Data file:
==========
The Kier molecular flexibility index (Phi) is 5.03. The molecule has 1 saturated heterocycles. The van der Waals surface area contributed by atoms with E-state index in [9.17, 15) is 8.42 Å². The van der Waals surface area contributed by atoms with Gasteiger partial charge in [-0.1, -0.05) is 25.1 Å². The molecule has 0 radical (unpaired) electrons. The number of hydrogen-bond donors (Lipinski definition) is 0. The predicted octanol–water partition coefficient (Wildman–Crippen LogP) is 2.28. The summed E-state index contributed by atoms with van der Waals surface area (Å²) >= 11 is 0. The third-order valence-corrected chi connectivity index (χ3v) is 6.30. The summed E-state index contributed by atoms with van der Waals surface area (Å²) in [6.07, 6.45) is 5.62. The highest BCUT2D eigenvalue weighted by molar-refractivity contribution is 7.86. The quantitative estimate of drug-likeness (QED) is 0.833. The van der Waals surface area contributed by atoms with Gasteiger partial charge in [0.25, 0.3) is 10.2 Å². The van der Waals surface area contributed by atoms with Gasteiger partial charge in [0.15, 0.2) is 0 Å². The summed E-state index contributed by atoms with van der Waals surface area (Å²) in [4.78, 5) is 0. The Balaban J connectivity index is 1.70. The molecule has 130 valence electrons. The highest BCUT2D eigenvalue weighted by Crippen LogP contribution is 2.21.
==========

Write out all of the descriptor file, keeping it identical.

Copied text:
The Kier molecular flexibility index (Phi) is 5.03. The molecule has 1 saturated heterocycles. The van der Waals surface area contributed by atoms with E-state index in [9.17, 15) is 8.42 Å². The van der Waals surface area contributed by atoms with Gasteiger partial charge in [-0.1, -0.05) is 25.1 Å². The molecule has 0 radical (unpaired) electrons. The number of hydrogen-bond donors (Lipinski definition) is 0. The predicted octanol–water partition coefficient (Wildman–Crippen LogP) is 2.28. The summed E-state index contributed by atoms with van der Waals surface area (Å²) >= 11 is 0. The third-order valence-corrected chi connectivity index (χ3v) is 6.30. The summed E-state index contributed by atoms with van der Waals surface area (Å²) in [6.07, 6.45) is 5.62. The highest BCUT2D eigenvalue weighted by molar-refractivity contribution is 7.86. The quantitative estimate of drug-likeness (QED) is 0.833. The van der Waals surface area contributed by atoms with Gasteiger partial charge in [0.25, 0.3) is 10.2 Å². The van der Waals surface area contributed by atoms with Gasteiger partial charge in [0.15, 0.2) is 0 Å². The summed E-state index contributed by atoms with van der Waals surface area (Å²) in [4.78, 5) is 0. The Balaban J connectivity index is 1.70. The molecule has 130 valence electrons. The highest BCUT2D eigenvalue weighted by Crippen LogP contribution is 2.21.